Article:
2548. Little, U., F. Buchanon, E. Harkin-Jones, B. Graham, B. Fox, et al, “Surface modification of poly(epsilon-capralactone) using a dielectric barrier discharge in atmospheric pressure glow discharge mode,” Acto Biomaterialia, 5, 2025-2032, (Jul 2009).

The role of roughening and functionalization processes involved in modifying the wettability of poly(ε-caprolactone) (PCL) after treatment by an atmospheric pressure glow discharge plasma is discussed. The change in the ratio of CDouble BondO/C–O bonds is a significant factor influencing the wettability of PCL. As the contact angle decreases, the level of CDouble BondO bonds tends to rise. Surface roughness alterations are the driving force for lasting increases in wettability, while the surface functional species are shorter lived. We can approximate from ageing that the increase in wettability for PCL after plasma treatment is 55–60% due to roughening and 40–45% due to surface functionalization for the plasma device investigated.

2732. Gonzalez, E. II, M.D. Barankin, P.C. Guschl, and R.F. Hicks, “Ring opening of aromatic polymers by remote atmospheric-pressure plasma,” IEEE Transactions on Plasma Science, 37, 823-831, (Jun 2009).

A low-temperature, atmospheric pressure oxygen and helium plasma was used to treat the surfaces of polyetheretherketone, polyphenylsulfone, polyethersulfone, and polysulfone. These aromatic polymers were exposed to the afterglow of the plasma, which contained oxygen atoms, and to a lesser extent metastable oxygen (^1δg O2) and ozone. After less than 2.5 seconds treatment, the polymers were converted from a hydrophobic state with a water contact angle of 85±5 to a hydrophilic state with a water contact angle of 13±5 . It was found that plasma activation increased the bond strength to adhesives by as much as 4 times. X-ray photoelectron spectroscopy revealed that between 7% and 27% of the aromatic carbon atoms on the polymer surfaces was oxidized and converted into aldehyde and carboxylic acid groups. Analysis of polyethersulfone by internal reflection infrared spectroscopy showed that a fraction of the aromatic carbon atoms were transformed into C=C double bonds, ketones, and carboxylic acids after plasma exposure. It was concluded that the oxygen atoms generated by the atmospheric pressure plasma insert into the double bonds on the aromatic rings, forming a 3-member epoxy ring, which subsequently undergoes ring opening and oxidation to yield an aldehyde and a carboxylic acid group.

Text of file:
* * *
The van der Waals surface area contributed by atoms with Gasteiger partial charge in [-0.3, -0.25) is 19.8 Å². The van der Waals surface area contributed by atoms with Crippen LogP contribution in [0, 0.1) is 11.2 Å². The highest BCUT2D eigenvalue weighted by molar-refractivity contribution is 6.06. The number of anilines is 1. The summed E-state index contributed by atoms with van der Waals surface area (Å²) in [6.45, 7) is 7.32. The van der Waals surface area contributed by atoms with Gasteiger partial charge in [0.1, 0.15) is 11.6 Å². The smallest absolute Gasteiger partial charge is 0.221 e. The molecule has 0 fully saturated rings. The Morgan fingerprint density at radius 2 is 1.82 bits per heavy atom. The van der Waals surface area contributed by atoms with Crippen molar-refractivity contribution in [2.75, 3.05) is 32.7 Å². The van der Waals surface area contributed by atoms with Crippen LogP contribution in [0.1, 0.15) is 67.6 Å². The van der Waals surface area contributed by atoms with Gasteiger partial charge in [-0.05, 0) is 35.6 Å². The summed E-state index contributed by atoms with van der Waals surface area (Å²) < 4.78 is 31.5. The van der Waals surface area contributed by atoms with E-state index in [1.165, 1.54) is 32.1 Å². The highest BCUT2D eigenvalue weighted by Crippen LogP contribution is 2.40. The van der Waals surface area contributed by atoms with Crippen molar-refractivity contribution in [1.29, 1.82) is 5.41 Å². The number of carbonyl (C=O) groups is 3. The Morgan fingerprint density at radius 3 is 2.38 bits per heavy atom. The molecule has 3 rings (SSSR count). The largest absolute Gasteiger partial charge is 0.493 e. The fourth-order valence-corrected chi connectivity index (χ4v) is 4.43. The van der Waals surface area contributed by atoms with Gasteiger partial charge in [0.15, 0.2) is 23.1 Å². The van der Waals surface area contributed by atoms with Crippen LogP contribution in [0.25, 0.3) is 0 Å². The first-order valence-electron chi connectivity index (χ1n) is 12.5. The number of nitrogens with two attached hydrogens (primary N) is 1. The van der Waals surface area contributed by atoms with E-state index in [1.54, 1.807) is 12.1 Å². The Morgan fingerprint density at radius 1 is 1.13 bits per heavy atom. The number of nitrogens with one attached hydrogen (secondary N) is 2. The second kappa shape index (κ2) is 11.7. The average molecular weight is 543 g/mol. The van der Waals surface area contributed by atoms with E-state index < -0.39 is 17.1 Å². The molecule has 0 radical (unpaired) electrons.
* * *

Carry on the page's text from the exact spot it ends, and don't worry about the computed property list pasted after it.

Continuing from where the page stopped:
2161. Glogauer, S., “Plasma and adhesion to rubber, plastics substrates,” Rubber and Plastics News, 38, 16-19, (Jun 2009).

World-class, fully automated manufacturing processes rely more and more on advanced, environmentally friendly surface treatment technologies. An innovative atmospheric pressure plasma technique allows inline rubber and plastic manufacturing processes to become fully automated with total process control. A thorough pretreatment must produce surfaces with reliable and repeatable characteristics to achieve optimal adhesive bonding, coating and printing results. In addition, pretreatment must be delivered in a cost-effective and safe manner. The new process uses the high effectiveness of plasma for microfine cleaning, high-surface activation and nanocoating. In most cases the plasma application takes the place of environmentally unfriendly and costly solvent cleaning or chemical adhesion promoters and primers.

2157. no author cited, “Two new coatings-related standards released by ASTM International,” JCT CoatingsTech, 6, 19, (Jun 2009).

2156. no author cited, “New web treatment process combines corona and coating,” Plastics Technology, 55, 21, (Jun 2009).

1646. Borris, J., A. Dohse, A. Hinze, M. Thomas, C.-P. Klages, A. Mobius, D. Elbick, and E.-R. Weidlich, “Improvement of the adhesion of a galvanic metallization of polymers by surface functionalization using dielectric barrier discharges at atmospheric pressure,” Plasma Processes and Polymers, 6, S297-S301, (Jun 2009).

An environmentally friendly plasma amination process for the activation of polymers prior to electroless metallization using dielectric barrier discharges (DBD) at atmospheric pressure was investigated. One focus of the work was on the correlation between plasma parameters and palladium coverage on the polymer on the one hand and the palladium coverage and adhesion of a galvanic copper metallization on the other hand. Using XPS spectroscopy it was found that a DBD treatment of polyimide (PI) films with mixtures of N2 and H2 leads to considerably higher Pd surface concentrations than on untreated reference samples or foils treated in air-DBD. The Pd coverages achieved result in peel strengths of a copper metallization of up to 1.4 N · mm−1.